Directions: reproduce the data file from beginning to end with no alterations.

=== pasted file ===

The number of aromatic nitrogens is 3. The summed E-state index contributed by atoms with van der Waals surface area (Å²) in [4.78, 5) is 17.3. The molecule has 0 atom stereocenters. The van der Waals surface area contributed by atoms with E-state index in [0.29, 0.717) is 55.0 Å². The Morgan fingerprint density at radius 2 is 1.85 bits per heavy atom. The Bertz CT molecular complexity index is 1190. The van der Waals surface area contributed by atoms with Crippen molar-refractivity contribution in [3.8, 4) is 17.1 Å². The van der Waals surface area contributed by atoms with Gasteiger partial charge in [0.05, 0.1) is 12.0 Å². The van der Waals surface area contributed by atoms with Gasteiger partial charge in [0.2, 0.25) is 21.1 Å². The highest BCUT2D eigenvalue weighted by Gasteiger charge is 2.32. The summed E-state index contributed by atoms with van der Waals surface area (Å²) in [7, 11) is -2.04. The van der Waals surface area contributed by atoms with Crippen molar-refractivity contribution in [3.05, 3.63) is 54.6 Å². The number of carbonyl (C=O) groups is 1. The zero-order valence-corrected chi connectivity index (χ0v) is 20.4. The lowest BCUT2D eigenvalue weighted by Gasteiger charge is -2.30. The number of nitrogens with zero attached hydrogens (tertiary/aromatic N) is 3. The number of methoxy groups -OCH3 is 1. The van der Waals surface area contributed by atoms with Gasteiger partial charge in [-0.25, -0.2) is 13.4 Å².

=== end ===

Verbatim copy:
The number of aromatic nitrogens is 3. The summed E-state index contributed by atoms with van der Waals surface area (Å²) in [4.78, 5) is 17.3. The molecule has 0 atom stereocenters. The van der Waals surface area contributed by atoms with E-state index in [0.29, 0.717) is 55.0 Å². The Morgan fingerprint density at radius 2 is 1.85 bits per heavy atom. The Bertz CT molecular complexity index is 1190. The van der Waals surface area contributed by atoms with Crippen molar-refractivity contribution in [3.8, 4) is 17.1 Å². The van der Waals surface area contributed by atoms with Gasteiger partial charge in [0.05, 0.1) is 12.0 Å². The van der Waals surface area contributed by atoms with Gasteiger partial charge in [0.2, 0.25) is 21.1 Å². The highest BCUT2D eigenvalue weighted by Gasteiger charge is 2.32. The summed E-state index contributed by atoms with van der Waals surface area (Å²) in [7, 11) is -2.04. The van der Waals surface area contributed by atoms with Crippen molar-refractivity contribution in [3.05, 3.63) is 54.6 Å². The number of carbonyl (C=O) groups is 1. The zero-order valence-corrected chi connectivity index (χ0v) is 20.4. The lowest BCUT2D eigenvalue weighted by Gasteiger charge is -2.30. The number of nitrogens with zero attached hydrogens (tertiary/aromatic N) is 3. The number of methoxy groups -OCH3 is 1. The van der Waals surface area contributed by atoms with Gasteiger partial charge in [-0.25, -0.2) is 13.4 Å².